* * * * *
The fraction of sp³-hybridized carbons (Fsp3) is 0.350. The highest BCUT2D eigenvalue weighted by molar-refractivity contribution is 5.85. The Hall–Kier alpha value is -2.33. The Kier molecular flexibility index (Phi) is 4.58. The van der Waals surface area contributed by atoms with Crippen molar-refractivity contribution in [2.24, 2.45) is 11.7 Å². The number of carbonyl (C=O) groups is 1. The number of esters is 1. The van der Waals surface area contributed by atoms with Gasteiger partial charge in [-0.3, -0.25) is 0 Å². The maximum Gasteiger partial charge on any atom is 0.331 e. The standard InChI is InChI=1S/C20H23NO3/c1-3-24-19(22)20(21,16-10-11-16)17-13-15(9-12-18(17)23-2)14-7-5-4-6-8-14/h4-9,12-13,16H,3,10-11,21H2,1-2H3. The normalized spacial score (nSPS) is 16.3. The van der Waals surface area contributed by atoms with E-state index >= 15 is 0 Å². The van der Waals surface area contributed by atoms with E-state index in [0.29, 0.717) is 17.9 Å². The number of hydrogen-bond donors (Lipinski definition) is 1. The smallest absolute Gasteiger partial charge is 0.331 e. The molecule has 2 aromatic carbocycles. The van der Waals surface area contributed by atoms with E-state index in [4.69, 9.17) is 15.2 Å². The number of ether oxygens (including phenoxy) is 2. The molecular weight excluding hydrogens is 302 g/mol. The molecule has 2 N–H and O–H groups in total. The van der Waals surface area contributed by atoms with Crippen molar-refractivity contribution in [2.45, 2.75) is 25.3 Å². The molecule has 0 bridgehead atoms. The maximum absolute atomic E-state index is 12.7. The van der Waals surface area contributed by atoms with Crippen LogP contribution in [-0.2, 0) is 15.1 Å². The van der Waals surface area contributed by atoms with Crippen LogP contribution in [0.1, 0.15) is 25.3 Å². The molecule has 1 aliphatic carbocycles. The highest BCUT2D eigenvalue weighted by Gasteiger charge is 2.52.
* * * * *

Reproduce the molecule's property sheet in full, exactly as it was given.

The fraction of sp³-hybridized carbons (Fsp3) is 0.350. The highest BCUT2D eigenvalue weighted by molar-refractivity contribution is 5.85. The Hall–Kier alpha value is -2.33. The Kier molecular flexibility index (Phi) is 4.58. The van der Waals surface area contributed by atoms with Crippen molar-refractivity contribution in [2.24, 2.45) is 11.7 Å². The number of carbonyl (C=O) groups is 1. The number of esters is 1. The van der Waals surface area contributed by atoms with Gasteiger partial charge in [-0.3, -0.25) is 0 Å². The maximum Gasteiger partial charge on any atom is 0.331 e. The standard InChI is InChI=1S/C20H23NO3/c1-3-24-19(22)20(21,16-10-11-16)17-13-15(9-12-18(17)23-2)14-7-5-4-6-8-14/h4-9,12-13,16H,3,10-11,21H2,1-2H3. The normalized spacial score (nSPS) is 16.3. The van der Waals surface area contributed by atoms with E-state index >= 15 is 0 Å². The van der Waals surface area contributed by atoms with E-state index in [0.29, 0.717) is 17.9 Å². The number of hydrogen-bond donors (Lipinski definition) is 1. The smallest absolute Gasteiger partial charge is 0.331 e. The molecule has 2 aromatic carbocycles. The van der Waals surface area contributed by atoms with E-state index in [4.69, 9.17) is 15.2 Å². The number of ether oxygens (including phenoxy) is 2. The molecular weight excluding hydrogens is 302 g/mol. The molecule has 2 N–H and O–H groups in total. The van der Waals surface area contributed by atoms with Crippen molar-refractivity contribution in [2.45, 2.75) is 25.3 Å². The molecule has 0 bridgehead atoms. The maximum absolute atomic E-state index is 12.7. The van der Waals surface area contributed by atoms with Crippen LogP contribution in [-0.2, 0) is 15.1 Å². The van der Waals surface area contributed by atoms with Crippen LogP contribution in [0.1, 0.15) is 25.3 Å². The molecule has 1 aliphatic carbocycles. The highest BCUT2D eigenvalue weighted by Gasteiger charge is 2.52.